Patrick Novecosky is the Legatus Magazine’s editor.

Health care: a right or privilege?

A ‘right’ to health care completely skirts the issue of individual responsibility . . .

Deal W. Hudson

Deal W. Hudson

Our bishops want health care reform. They are advocating reform resulting in universal health coverage that respects “human life and dignity” and includes “freedom of conscience,” while restraining costs and applying “costs equitably among payers.”

The bills now before Congress give the federal government the commanding role in providing universal coverage; however, they also leave the door open to funding abortion and end-of-life care, which the bishops have loudly rejected.

The bishops do not consider a government-run program the only option for providing universal health coverage. “There may be different ways to accomplish this, but the bishops’ conference believes health care reform should be truly universal and genuinely affordable,” the bishops explain on their website.

“The Church does not teach that government should directly provide health care,” wrote Bishop R. Walter Nickless of Sioux City, Iowa. “The proper role of the government is to regulate the private sector in order to foster healthy competition and to curtail abuses. Therefore, any legislation that undermines the viability of the private sector is suspect. Private, religious hospitals and nursing homes, in particular, should be protected because these are the ones most vigorously offering actual health care to the poorest of the poor.”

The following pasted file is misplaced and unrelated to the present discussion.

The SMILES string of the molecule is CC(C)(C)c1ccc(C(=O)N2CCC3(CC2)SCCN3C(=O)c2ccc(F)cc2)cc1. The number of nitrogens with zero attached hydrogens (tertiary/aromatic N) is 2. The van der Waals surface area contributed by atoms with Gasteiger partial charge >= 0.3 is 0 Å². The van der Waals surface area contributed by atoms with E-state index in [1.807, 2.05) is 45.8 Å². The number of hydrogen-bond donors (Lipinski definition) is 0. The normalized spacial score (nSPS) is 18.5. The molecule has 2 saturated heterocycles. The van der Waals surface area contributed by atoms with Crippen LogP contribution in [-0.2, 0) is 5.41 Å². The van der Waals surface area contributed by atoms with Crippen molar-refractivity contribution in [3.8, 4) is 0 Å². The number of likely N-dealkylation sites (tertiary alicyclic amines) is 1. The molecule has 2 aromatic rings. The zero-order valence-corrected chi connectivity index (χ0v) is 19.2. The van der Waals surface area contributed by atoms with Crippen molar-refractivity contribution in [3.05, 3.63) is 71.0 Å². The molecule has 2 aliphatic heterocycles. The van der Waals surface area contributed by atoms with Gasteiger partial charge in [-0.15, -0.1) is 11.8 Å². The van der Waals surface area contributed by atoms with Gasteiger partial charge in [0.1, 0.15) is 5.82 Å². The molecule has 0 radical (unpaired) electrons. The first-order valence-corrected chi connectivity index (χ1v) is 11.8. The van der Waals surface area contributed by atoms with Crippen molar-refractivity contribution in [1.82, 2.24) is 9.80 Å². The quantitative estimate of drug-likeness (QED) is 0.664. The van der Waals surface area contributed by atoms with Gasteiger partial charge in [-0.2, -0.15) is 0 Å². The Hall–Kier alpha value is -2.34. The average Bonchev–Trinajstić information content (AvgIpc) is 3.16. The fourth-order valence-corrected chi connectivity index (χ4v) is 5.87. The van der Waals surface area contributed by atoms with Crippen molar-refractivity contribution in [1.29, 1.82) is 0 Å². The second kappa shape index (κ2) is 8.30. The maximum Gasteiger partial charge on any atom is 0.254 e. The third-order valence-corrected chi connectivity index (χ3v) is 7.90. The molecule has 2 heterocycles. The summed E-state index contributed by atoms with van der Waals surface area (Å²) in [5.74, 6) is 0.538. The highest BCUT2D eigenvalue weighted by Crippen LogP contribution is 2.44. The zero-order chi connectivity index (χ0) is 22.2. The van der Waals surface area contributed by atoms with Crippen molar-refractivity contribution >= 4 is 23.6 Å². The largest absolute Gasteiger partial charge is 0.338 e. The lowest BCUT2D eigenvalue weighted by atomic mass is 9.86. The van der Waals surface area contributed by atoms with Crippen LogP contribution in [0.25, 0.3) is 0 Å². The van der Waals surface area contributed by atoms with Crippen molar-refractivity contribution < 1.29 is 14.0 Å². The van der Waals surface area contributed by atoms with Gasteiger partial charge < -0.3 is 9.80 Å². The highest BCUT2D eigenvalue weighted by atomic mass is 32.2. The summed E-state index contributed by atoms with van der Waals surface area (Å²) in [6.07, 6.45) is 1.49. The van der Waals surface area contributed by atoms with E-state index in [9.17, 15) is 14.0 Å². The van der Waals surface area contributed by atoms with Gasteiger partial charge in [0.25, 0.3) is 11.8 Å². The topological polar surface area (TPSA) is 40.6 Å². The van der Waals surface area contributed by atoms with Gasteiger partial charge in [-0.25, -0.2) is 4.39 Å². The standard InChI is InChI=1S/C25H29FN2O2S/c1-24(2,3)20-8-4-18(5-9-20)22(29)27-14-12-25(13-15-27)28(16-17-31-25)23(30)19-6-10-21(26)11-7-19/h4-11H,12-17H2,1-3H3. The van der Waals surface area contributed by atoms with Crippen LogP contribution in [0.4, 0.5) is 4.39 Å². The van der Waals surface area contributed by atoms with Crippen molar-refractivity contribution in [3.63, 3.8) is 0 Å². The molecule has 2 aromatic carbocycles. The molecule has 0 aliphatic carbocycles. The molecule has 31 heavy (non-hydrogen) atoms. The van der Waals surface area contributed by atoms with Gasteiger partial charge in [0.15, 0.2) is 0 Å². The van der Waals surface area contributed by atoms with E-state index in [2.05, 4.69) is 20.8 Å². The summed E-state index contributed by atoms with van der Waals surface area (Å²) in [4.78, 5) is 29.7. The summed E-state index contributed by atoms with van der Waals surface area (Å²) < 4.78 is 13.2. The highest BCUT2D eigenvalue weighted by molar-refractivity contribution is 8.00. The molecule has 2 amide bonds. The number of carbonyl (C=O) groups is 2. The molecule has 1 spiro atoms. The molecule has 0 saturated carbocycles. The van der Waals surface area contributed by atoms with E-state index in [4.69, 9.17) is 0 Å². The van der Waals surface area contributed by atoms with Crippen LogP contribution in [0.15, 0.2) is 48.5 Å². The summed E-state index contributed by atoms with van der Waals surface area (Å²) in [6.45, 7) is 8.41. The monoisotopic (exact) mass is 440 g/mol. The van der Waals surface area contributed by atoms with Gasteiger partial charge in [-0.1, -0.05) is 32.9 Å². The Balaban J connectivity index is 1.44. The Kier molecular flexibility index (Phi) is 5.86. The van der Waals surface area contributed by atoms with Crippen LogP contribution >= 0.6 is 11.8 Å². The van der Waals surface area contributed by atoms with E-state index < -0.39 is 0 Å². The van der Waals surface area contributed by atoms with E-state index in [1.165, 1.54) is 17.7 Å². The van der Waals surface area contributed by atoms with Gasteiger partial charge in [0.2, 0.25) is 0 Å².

Many Catholics are moved by the argument that health care is a “moral issue.” That claim, however, has to be rightly understood. Health care is not a moral issue per se. No one is obliged to pay for the sum total of all medical care either needed or desired by his “neighbor.” This is not the intent of Catholic social teaching regarding the “right” to health care.

As Bishop Robert W. Finn and Archbishop Joseph F. Naumann wrote recently: “The right of every individual to access health care does not necessarily suppose an obligation on the part of the government to provide it. Yet in our American culture, Catholic teaching about the ‘right’ to healthcare is sometimes confused with the structures of ‘entitlement.’ The teaching of the Universal Church has never been to suggest a government socialization of medical services.”

The problem with talking about “rights” to things like health care is that it completely skirts the issue of individual responsibility. Why am I responsible for paying for another person’s medical care when that person has squandered their resources, abused their physical well being, or simply chosen not to make a contribution to work-based health care coverage? The latter is why well over 10 million Americans are uninsured.